3. Strive for an emotional connection
We share things that we care about. Simple.
Ok, maybe it’s not that basic…but that’s the general gist of the principle. Jonah Berger published a much-referenced study that looked at over 7000 pieces of viral content. One of his key findings was that nearly all of the posts and articles evoked strong emotions like anger and excitement.
So it’s important that you try to trigger a strong (preferably positive) emotional reaction in the people using your product or viewing your advertising materials. They’re much more likely to form a connection with your message and, as a consequence, share it.
The well-known Apple vs. Mac adverts are a great example of the use of humour to encourage sharing.
Takeaway: Pick one strong emotion that’s applicable to your brand – anger, awe, joy, anxiety, astonishment – and find a way of incorporating it either into your promotional materials or the “story” of your product.
4. Make your brand as “visible” as possible
Ok, so you might be thinking, “Well, that’s what I want to do anyway!” In the context of Berger’s six principles, however, it means incorporating features that “advertise themselves”. This is a topic that has been touched on by many modern marketing experts including Nir Eyal in his book Hooked.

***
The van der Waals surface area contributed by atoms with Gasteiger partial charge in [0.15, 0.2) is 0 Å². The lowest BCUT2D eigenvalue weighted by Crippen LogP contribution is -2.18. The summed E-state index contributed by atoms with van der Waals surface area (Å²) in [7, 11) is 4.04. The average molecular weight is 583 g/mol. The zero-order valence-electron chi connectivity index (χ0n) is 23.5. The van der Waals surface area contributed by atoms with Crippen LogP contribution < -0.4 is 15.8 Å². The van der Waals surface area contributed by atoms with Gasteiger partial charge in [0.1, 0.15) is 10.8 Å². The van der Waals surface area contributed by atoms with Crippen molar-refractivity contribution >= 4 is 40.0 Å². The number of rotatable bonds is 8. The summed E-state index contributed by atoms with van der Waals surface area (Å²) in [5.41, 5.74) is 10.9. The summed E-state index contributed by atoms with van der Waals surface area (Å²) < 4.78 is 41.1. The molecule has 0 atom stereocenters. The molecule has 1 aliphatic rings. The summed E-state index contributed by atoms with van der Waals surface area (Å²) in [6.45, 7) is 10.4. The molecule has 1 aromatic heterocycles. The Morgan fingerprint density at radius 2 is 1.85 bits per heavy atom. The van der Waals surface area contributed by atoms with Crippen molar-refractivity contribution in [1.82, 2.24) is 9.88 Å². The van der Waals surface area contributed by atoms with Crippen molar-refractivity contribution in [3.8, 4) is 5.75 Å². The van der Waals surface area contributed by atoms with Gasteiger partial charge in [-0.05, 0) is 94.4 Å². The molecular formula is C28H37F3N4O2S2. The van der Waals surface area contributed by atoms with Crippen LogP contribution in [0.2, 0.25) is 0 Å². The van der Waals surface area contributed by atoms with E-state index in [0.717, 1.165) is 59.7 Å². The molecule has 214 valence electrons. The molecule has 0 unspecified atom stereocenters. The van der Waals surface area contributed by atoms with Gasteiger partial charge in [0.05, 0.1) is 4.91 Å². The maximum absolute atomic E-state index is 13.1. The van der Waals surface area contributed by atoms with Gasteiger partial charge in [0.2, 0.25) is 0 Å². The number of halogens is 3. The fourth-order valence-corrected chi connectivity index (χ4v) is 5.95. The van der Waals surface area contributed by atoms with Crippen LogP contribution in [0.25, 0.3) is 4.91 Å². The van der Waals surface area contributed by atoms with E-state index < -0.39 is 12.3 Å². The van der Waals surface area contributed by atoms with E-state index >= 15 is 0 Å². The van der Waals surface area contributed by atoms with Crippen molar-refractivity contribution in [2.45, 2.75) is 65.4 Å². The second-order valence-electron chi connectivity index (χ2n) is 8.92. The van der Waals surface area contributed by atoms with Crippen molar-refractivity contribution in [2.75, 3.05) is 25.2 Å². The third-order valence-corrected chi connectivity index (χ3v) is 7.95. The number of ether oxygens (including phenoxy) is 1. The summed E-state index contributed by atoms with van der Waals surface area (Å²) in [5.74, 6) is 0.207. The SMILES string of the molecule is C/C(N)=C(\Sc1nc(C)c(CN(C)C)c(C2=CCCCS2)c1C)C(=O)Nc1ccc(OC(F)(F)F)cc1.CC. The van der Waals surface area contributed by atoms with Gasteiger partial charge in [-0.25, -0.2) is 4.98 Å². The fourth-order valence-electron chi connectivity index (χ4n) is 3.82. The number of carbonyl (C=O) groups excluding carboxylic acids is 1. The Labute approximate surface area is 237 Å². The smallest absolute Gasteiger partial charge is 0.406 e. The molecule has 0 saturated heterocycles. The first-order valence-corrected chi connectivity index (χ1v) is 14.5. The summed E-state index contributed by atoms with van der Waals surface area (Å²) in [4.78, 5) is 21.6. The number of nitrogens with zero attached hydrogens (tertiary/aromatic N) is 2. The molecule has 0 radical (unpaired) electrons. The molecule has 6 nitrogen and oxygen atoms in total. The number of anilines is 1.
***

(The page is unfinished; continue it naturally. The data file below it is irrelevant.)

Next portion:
The idea is to make sure you have a clear, “public-facing” message that people who don’t know about what you do can immediately connect with. If, for example, you’re sending out an email that includes an offer that you would like your audience to share with their friends, it’s important that it speaks to both your current client-base and any prospective clients. An increasing amount of research points to banner-blindness and a tendency to skim-read. Simplicity and immediate impact has to take center stage! Remember, the average person is bombarded with over 63 ads a day!
Takeaway: Put yourself in the shoes of somebody who has never come across your product or message before. How will they react to the piece of content you’re about to promote or the new branding for your product? Will it pull them into your unique story quickly or will they have to work to find out what you’re about? One of the reasons that certain pieces of content go viral is that they’re able to quickly pull people into a compelling narrative.
5. Provide practical value